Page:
Japan is a country of innumerable discoveries.
A rich history creates wonderful dichotomies between the ultra new and very old. See ancient temples and shrines juxtaposed against bright neon lights. The people are even more fascinating. While most have come to embrace many of Western culture’s practices and values, they also retain a deep sense of tradition.
Teaching in Japan means direct access to this unique culture and its mysteries. We want our Instructors to make the most of their time in Japan, whether they stay with us for one year or ten. With our flexible schedule, Instructors can get the most of their time here by teaching around travel and other plans. There is so much to do and discover in Japan the only question is – what do you want to do while you are here?
Festivals of all types are woven in to the day-to-day life of Japan, with many events punctuating the year, all year round. From the world-famous Cherry-blossom viewing festivals, or “Hanami”, to firework festivals in the summer, and local “Matsuri” festivals in nearly all localities at one time of the year or other.
Many people travel to Japan for the food alone. From a high cuisine that has received world heritage status, to everyday home foods and simple restaurants providing inexpensive, delicious foods, Japan is truly a place to indulge the palette. Traditional menus are based around rice, miso soup and grilled fish, but from this base the variety is dizzying.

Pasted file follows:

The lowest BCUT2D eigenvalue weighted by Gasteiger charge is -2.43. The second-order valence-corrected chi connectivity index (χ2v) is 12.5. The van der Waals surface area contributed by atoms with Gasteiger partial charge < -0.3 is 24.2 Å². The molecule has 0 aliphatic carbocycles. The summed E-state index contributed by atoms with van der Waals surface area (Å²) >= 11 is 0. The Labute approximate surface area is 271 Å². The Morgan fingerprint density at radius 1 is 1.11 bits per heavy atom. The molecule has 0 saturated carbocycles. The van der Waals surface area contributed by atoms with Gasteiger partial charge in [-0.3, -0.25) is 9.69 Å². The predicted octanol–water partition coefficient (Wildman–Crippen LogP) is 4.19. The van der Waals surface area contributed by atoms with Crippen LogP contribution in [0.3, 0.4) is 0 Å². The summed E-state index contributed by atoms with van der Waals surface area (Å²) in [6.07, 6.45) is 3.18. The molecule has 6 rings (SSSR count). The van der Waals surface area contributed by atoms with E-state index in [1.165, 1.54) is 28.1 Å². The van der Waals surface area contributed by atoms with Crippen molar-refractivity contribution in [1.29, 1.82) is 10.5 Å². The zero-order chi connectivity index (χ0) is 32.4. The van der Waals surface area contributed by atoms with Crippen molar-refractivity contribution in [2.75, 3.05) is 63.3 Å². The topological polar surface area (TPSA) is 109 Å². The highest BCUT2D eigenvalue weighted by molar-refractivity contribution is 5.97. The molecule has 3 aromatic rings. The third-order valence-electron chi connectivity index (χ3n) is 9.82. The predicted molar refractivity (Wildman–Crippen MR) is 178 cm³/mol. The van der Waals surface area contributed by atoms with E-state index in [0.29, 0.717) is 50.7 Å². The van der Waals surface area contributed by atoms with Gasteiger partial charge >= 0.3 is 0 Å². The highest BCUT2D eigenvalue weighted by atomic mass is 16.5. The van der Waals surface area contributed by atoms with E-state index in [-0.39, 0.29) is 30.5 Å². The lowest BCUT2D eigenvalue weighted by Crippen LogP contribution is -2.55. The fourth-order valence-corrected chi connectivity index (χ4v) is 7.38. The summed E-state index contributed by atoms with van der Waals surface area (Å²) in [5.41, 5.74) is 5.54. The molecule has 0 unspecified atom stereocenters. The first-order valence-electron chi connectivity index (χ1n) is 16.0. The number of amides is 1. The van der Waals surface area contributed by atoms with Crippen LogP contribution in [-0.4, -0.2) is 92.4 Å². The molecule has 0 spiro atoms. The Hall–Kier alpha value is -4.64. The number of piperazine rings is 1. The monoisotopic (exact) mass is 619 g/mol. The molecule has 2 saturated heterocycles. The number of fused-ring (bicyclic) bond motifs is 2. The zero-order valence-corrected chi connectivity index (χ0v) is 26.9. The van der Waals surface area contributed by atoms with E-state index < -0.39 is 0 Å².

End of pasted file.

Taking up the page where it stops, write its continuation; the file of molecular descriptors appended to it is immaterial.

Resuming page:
Temples, Shrines, and Castles
Japan has an abundance of traditional architecture in its castles, Buddhist temples, and Shinto shrines. From the grand and lavish temples of Kyoto and Nara visited by millions each year, to the neighborhood shrines found through the land and maintained by locals, one is never far from a piece of genuine history. Many of Japan’s castles survive to the present also, their grand architecture providing a different kind of insight into the past.
Sports & Martial Arts
Japan’s national sport is officially sumo, but baseball draws bigger crowds with two active leagues. Easy access to mountains from Tokyo and Osaka make snowsports popular in the winter, and of course Japan is the home of judo, karate, aikido and more.
Japanese is spoken by just under 130 million people, the vast majority of whom reside in Japan, it is a unique and challenging language. For some learning the basics is enough to get by but for others “Nihongo” becomes a life passion and long object of study. See our survival Japanese page to get started.
Manga & Anime
While traditional culture has its many fans, the modern art forms of manga and anime are not to be overlooked. For many outside Japan, the first impression of Japan provided by manga endures with fondness into adulthood. There’s no better place to indulge than Japan itself!